For courses and support programs, the court works closely with Pineland Behavioral Health/Developmental Disorders, the Statesboro-based agency that supplies services in eight counties. Accountability Court grant funds pay for courses and medications for court participants.

Participants charged only with misdemeanors can complete the program in one year and sometimes have their original charges dismissed. But participants with felony charges must remain in the program two years and often face longer, often five-year, probations. Upon graduation, some have their remaining probation reduced to a non-reporting status.

 

Veteran graduate

After the local Drug Court ceased to operate when its founding judge, Superior Court Judge John R. “Robbie” Turner, retired in December, the Mental Health Court is Bulloch County’s only accountability court. Officials have discussed possibly restarting the Drug Court in 2018.

Other Georgia jurisdictions have other types of accountability courts, including DUI courts, family treatment courts and veterans’ courts.

One veteran has graduated from the Bulloch County Mental Health Court. Bruce, an Army staff sergeant during the war in Afghanistan, saw combat, but it was a fall down the side of the mountain that left him with a traumatic brain injury and other injuries, he said. He was also diagnosed with post-traumatic stress disorder.

At a point where he was going to commit suicide, Bruce said, he was referred to the accountability court on a misdemeanor charge. This allowed him to be enrolled in the courses and group sessions, in addition to the treatment he received through the Department of Veterans Affairs.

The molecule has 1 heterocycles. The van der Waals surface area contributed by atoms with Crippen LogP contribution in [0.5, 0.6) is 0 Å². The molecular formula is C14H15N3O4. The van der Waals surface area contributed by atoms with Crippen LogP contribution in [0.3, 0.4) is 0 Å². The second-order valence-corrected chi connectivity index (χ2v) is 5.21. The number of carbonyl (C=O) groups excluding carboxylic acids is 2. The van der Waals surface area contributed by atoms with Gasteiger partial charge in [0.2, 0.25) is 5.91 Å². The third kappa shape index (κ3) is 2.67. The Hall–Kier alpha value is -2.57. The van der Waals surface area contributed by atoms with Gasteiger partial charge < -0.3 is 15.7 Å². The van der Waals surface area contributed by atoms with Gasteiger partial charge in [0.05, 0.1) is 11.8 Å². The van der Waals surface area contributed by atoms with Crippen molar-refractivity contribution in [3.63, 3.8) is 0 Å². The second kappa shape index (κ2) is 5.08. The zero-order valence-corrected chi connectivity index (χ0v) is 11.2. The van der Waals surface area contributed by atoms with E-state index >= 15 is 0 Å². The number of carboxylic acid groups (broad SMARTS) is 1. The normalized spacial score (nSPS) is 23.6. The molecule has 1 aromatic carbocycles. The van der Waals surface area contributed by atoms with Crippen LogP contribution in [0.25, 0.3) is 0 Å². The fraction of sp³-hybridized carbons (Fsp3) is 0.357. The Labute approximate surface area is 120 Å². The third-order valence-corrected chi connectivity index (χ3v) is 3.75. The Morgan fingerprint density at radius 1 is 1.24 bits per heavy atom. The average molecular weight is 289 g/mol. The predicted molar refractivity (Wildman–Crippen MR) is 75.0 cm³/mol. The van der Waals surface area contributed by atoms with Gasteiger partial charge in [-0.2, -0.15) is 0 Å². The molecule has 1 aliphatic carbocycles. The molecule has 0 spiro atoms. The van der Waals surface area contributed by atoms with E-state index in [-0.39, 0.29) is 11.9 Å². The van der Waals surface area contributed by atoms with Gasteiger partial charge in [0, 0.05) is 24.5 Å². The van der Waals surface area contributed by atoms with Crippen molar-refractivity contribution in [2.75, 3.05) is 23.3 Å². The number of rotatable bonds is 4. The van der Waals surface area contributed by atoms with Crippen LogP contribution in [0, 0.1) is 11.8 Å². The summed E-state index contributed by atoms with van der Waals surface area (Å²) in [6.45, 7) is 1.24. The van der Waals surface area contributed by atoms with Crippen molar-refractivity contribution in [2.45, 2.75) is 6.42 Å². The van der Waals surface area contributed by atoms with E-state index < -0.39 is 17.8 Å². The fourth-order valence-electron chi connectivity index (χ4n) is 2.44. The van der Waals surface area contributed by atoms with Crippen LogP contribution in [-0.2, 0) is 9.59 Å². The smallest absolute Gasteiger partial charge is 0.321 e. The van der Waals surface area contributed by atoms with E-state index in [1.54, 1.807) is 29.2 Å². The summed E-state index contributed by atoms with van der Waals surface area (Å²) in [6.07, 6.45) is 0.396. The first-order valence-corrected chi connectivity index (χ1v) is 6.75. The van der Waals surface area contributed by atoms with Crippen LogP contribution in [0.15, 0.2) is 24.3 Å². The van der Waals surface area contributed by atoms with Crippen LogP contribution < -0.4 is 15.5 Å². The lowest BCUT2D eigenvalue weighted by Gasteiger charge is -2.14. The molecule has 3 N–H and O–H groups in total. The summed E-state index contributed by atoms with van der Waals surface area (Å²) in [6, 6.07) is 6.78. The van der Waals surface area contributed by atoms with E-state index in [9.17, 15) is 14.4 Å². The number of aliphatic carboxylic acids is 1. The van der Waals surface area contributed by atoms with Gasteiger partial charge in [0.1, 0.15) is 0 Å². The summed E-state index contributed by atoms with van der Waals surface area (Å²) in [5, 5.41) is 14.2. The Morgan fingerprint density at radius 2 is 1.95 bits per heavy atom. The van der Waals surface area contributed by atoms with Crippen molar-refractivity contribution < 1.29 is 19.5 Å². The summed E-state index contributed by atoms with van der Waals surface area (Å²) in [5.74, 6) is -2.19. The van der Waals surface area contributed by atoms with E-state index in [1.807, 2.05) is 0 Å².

Meeting once or twice a month, when participants are required to appear in court, the court team checks on their progress and informs the judge of any problems. Both Michael and Bruce described these sessions as giving them a feeling of support.

“Everybody cared. Everybody wanted me to get better,” Bruce said. “It just seemed like it wasn’t just them (the professionals) caring and helping me, the participants in the program cared. It was a new family.”

Bruce has a wife and children and has resumed doing some family things he wasn’t doing before, such as going to a popular store.

“I’m able to really go out into public, you know, and associate with people,” he said. “I really wasn’t very much of a people person anymore, and now I like kind of being around people. Going to Walmart still gets to me, but I can deal with it.”

Any charges against him were dismissed when he graduated, McClain said.        

 

Family participation

Will, a Georgia Southern University graduate in his 40s, had been diagnosed with bipolar disorder a decade earlier, but worked at good jobs, including a state job and as a store manager. Then he began experiencing psychotic features, including hearing voices, which he said led to his legal trouble in 2015.

He was charged with making terroristic threats after writing some letters.

“At the time I wasn’t looking at them that way,” he said. “It was a cry for help.”

Having completed through the required courses, he now gets counseling once every two weeks and, while a noncustodial parent, is taking an optional parenting class. He expects to graduate from the accountability court in September or October and hopes to have his probation reduced.

Family members sometimes attend Mental Health Court sessions with participants. Will’s mother has done so and said the counseling has been the biggest help for him. She also praised McClain, whom didn’t know before her son entered the program, saying, “She’s a total problem solver, and whatever issues arise, she provides a solution.”

Currently, 12 people are enrolled in the program, down from 14 in May, but two more are under review. Some drop out or are dismissed for getting arrested again or not complying with the requirements. Out of about 37 who signed contracts in the program’s first three and a half years, 12 have graduated.

 

Herald reporter Al Hackle may be reached at (912) 489-9458.